- Extremely American
Memorial Day honored through the words of President Regan & WW1 Hero Martin Treptow
Memorial Day is an American holiday, observed on the last Monday of May, honoring the men and women who died while serving in the U.S. military. Memorial Day 2022 takes place every Monday, May 30.
Originally known as Decoration Day, it originated in the years following the Civil War and became an official federal holiday in 1971.
Martin Treptow Biography:
Martin August Treptow was born on 19 January 1894 on a farm in the town of Eagle Point, WI. He grew to manhood in that community and, in the summer of 1917, was working as a barber in a small shop in the town of Cherokee, IA.
World War I was in progress and when the call went out for volunteers, Martin enlisted in the Army on 15 July 1917, in Cherokee. He and his regiment landed in France in the early part of December 1917.
On 29 July 1918, Private Martin August Treptow was serving on the Western Front with Company M, 168th Infantry, 84th Brigade, 42nd Division, known as the famed ‘Rainbow Division.’ The Rainbow Division had been in the thickest of the fight and the battle in which they were engaged that day, Chateau Thierry, would end up being recorded in history as one of the most important of WWI.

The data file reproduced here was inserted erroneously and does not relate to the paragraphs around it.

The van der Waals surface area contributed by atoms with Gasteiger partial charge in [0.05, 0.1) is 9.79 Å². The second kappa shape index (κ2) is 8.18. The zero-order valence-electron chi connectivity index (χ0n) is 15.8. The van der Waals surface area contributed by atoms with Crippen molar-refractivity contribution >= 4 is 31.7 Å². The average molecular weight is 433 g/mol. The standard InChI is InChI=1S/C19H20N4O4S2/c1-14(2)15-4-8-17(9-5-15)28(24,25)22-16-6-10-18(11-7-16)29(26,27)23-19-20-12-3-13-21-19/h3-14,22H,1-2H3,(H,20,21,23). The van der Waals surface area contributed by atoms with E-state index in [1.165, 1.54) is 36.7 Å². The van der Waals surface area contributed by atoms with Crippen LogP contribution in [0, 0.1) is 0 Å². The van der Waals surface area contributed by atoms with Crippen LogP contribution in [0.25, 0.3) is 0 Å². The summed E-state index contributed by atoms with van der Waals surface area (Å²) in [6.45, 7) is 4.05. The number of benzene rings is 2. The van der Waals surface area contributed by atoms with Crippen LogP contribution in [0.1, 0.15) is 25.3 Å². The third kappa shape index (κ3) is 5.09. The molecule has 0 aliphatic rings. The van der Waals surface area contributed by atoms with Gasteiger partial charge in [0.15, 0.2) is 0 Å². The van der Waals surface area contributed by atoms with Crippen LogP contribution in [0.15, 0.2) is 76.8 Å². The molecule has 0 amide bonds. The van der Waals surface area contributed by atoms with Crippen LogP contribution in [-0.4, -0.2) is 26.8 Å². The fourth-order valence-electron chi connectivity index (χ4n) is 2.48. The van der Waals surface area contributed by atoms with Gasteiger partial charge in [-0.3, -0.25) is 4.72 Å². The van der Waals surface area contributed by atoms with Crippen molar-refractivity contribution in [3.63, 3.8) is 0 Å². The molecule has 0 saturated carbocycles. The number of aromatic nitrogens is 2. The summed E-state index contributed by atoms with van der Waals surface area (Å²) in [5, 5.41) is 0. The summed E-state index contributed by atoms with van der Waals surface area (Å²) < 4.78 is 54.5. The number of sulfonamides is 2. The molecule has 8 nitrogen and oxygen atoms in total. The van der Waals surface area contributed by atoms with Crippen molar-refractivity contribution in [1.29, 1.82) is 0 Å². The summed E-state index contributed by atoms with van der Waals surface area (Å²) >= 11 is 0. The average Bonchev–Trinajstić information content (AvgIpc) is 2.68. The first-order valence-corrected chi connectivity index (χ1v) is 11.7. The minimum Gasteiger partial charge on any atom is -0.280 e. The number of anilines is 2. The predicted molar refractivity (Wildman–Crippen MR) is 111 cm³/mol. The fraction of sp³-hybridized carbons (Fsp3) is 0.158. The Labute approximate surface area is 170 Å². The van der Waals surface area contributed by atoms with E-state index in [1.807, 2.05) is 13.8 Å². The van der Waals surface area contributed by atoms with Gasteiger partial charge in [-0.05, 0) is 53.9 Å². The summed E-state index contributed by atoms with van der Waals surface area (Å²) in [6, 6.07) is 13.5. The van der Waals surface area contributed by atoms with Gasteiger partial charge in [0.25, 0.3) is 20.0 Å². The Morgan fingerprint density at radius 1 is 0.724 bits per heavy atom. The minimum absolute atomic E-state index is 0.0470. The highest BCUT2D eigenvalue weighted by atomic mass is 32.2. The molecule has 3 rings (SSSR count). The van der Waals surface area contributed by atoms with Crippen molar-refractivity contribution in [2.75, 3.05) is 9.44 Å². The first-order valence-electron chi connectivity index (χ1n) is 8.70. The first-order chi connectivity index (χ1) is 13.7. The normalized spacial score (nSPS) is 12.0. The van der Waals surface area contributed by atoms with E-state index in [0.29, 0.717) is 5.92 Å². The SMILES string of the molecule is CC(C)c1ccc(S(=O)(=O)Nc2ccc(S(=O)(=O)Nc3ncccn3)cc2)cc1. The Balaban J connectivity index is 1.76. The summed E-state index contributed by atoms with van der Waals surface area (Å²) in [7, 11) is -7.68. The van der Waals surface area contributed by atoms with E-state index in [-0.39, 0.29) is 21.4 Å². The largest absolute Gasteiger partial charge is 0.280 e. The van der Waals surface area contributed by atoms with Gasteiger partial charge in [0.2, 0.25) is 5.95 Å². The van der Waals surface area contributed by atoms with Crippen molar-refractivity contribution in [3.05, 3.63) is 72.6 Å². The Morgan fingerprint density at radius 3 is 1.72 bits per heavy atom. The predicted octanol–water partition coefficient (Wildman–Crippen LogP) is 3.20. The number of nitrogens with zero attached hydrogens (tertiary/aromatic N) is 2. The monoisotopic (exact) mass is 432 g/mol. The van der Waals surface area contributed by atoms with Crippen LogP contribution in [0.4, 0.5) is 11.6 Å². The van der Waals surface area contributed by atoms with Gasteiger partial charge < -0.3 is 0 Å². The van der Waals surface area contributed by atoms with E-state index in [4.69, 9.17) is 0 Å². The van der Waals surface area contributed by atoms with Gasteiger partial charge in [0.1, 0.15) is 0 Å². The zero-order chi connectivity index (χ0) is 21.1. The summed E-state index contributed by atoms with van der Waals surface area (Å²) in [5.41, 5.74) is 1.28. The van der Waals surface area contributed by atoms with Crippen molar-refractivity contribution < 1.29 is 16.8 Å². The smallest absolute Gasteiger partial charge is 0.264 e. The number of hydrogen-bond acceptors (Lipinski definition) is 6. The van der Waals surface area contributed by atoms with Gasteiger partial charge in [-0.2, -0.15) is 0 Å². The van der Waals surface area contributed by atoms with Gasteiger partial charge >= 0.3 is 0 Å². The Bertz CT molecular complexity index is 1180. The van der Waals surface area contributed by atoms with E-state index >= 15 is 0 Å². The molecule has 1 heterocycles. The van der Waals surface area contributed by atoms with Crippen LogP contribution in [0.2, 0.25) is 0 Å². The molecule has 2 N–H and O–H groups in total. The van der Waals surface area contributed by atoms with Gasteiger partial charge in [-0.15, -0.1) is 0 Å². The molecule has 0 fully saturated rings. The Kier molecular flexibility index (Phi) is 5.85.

On the day that the Yanks went across the river and up the hill, a messenger was needed to deliver an important message to one of the company's platoons. In spite of heavy machine gun fire and artillery bombardment from the enemy, Private Martin Treptow, then 24 years of age, volunteered and grabbed the message and ran out under fire. As he was nearing the platoon leader, Treptow was killed by a hail of machinegun fire.
Later, in the pocket of his blouse, they found his diary. On the first page, under the heading ‘My Pledge’ he had subscribed his name and written something that many others in his company would eventually copy into their diaries. These were his words:
“America must win this war. Therefore, I will work, I will save, I will sacrifice, I will endure, I will fight cheerfully and do my utmost, as if the issue of the whole struggle depended on me alone.”
The pledge became known as the ‘Treptow Pledge’ after an Iowa Congressman had it included in the Congressional Record.
On Tuesday, 20 January 1981, near the end of his first Inaugural Speech, President Ronald Reagan told the story of Martin August Treptow during a moving tribute to the heroes buried beneath the white markers of the graves in Arlington National Cemetery. [Treptow is not actually buried at Arlington.]
Concluding his speech, Reagan said:
“The crisis we are facing today does not require of us the kind of sacrifice that Martin Treptow and so many thousands of others were called upon to make. It does require, however, our best effort and our willingness to believe in ourselves and believe in our capacity to perform great deeds, to believe that together and with God’s help we can and will resolve the problems which confront us.
And, after all, why shouldn’t we believe that? We are Americans.”
Treptow's heroics were also mentioned in Franklin D. Roosevelt's inaugural address.
Source: The Military Hall of Honor